Hearing Screenings

A hearing screening is a fast, low-cost way to determine if someone has difficulties with hearing. It is much less involved than a full Diagnostic Hearing Evaluations and, in fact, usually only includes one portion of the hearing assessment called pure tone testing. A hearing screening is yields only two possible results: pass or fail. A pass means there is no identifiable hearing loss. On the other hand, a “fail” means that more involved hearing tests are needed, such as a full hearing assessment.

The typical hearing screening is a pure tone test in which the client is presented various sounds of different frequencies and volumes through a set of headphones. When the client here is the tone in the right, left, or both ears, she signals to the audiologist. The tones get softer and, at some volume, the client is no longer able to hear the tone. By comparing these levels and frequency to normal values, the audiologist can determine if the client passed or failed the hearing screening.

Is a hearing screening right for you? If you answer yes to two or more of the questions below, it is time for you to contact Bergen Audiology for a hearing screening.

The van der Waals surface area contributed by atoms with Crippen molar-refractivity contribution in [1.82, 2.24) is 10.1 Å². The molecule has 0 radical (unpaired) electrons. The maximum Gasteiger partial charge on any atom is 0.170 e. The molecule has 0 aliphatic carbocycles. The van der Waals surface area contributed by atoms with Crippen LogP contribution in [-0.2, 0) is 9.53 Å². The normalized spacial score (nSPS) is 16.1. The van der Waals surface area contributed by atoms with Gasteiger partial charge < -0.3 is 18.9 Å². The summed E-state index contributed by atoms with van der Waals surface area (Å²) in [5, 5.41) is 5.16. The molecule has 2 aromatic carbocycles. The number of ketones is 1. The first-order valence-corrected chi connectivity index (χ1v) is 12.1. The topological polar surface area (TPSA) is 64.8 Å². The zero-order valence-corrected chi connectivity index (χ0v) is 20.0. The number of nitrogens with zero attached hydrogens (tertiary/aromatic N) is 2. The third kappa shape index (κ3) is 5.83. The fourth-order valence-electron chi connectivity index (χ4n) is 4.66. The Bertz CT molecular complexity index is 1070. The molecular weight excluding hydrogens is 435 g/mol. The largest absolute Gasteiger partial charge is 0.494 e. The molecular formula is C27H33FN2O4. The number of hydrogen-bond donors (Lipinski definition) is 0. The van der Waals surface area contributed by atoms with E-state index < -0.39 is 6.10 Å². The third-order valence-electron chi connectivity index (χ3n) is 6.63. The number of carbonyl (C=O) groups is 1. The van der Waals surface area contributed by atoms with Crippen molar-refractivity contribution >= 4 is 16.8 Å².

• Is it difficult to hear your telephone conversation?
  • When you are using your phone, do you hear better through one ear than the other?
  • If two or more people are talking at the same time, do you have trouble following the conversation?
  • Has anyone complained that watch TV with the volume up too high?
  • Do you find yourself straining to understand normal conversation?
  • When you are in a restaurant, do you often have trouble hearing?
  • Do you have ringing in your ears?
  • Do you ask people to repeat themselves?
  • Has your family, friends, or coworkers mentioned that you might have hearing loss?
  • Do people get annoyed because you cannot understand them?
  • Would you say that most people you talk mumble?
  • Do you often misunderstand people and respond inappropriately?
  • Is it more difficult to understand women and children (higher pitched voices) then men?